IBM Launches New B-School Partnerships in Data Analytics

IBM Launches New B-School Partnerships in Data Analytics
IBM's four-year effort to close the "big data" skills gap has yielded more than 1,000 academic partnerships (Photograph by Chris Ware/Bloomberg)
Photograph by Chris Ware/Bloomberg

IBM has launched nine new academic partnerships in data analytics, including new programs at George Washington University and Hult International Business School, bringing the total to more than 1,000.

The tech company’s four-year campaign to close the “big data” skills gap is rapidly gaining momentum. In May it pegged the number of its academic partnerships at 300. While IBM has a history of teaming with institutions to create curricula around such subjects as computer science and e-business, it has never seen such high demand as it has with big data, says Jim Spohrer, director of global university programs for the company in San Jose, Calif. IBM estimates that about 4.4 million jobs will be created worldwide to support big data by 2015.

Teaming up with schools makes sense for IBM because it can train future leaders to be comfortable with new technology. Educators, he adds, need to take note. “I think even community colleges need to address big data, because people in the workforce need to tune up their skills,” says Spohrer.

At  George Washington University’s School of Business, IBM is helping to launch a new masters in analytics and data science that will make its debut in the fall. Students in the program can take it full-time and finish in 10 months or part-time and complete it in 24 months. Students in the first class range from new college graduates to those with more work experience. There’s even one PhD, says Srinivas Prasad, faculty director of the program. The school aims to double the size of the program to 35 or 40 students over the next few years, he adds.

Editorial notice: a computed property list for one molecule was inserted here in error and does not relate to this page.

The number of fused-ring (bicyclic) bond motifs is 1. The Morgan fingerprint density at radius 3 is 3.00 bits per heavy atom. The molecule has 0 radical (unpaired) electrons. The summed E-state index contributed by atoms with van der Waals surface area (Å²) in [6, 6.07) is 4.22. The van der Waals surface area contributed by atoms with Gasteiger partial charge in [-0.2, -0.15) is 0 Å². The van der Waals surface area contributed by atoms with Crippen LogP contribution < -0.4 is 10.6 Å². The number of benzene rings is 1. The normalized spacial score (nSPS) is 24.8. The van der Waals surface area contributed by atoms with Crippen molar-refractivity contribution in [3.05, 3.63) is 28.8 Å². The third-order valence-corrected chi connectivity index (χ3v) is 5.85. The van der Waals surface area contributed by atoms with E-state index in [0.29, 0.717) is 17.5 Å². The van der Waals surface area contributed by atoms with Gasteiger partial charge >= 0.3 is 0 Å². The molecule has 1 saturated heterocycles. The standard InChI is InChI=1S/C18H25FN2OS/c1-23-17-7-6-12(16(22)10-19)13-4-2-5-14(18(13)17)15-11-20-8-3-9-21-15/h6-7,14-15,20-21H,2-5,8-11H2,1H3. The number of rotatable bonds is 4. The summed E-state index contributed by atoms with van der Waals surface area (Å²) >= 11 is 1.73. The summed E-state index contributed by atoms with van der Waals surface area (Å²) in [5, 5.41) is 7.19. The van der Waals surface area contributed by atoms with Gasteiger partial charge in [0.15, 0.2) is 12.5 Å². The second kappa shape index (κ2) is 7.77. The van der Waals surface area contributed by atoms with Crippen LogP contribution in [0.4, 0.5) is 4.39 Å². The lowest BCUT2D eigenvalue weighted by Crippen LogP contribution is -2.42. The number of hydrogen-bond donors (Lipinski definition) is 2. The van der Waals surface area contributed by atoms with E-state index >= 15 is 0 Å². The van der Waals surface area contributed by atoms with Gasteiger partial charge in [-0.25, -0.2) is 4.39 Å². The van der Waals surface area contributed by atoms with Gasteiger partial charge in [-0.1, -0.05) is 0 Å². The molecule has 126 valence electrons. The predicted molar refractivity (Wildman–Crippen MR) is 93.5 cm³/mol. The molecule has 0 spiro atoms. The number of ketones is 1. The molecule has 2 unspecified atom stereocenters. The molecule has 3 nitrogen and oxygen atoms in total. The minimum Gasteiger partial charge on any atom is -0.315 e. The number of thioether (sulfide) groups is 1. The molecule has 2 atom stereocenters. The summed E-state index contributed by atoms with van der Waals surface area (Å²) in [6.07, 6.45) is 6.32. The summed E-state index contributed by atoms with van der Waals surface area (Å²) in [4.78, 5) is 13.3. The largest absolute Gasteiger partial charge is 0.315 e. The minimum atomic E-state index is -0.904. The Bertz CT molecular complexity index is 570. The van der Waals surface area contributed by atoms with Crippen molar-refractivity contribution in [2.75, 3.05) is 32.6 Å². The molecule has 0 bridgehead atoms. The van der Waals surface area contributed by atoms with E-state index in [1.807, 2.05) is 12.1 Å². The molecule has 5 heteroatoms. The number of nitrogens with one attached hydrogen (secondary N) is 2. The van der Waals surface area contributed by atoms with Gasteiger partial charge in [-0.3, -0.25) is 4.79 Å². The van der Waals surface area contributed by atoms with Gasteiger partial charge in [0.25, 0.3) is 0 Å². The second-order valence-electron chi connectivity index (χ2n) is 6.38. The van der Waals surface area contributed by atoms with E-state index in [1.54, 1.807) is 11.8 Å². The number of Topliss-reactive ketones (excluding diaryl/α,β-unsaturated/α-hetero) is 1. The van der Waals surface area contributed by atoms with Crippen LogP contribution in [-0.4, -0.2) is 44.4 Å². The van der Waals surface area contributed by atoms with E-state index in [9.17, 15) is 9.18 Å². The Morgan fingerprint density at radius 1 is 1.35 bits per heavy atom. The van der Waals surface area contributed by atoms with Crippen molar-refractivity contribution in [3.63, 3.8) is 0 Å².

Students will use IBM software, and professors will have access to case study projects and top leaders in the organization, who will come in as guest lecturers. What makes the George Washington University program unique, says Prasad, is its demonstration of how these skills can be applied to different kinds of businesses. There will be tracks to allow students to specialize in such areas as health care and sports.

“It makes sense for businesses to make better use of the data being collected,” says Prasad. “And business schools have to address the gap [in skills].”

Hult International Business School partnered with IBM to launch a new curriculum focused on the emergence of the digital service economy that will help students serve global, mobile, and social customers. It’s designed to deepen technical and business skills in such areas as enterprise social networking.

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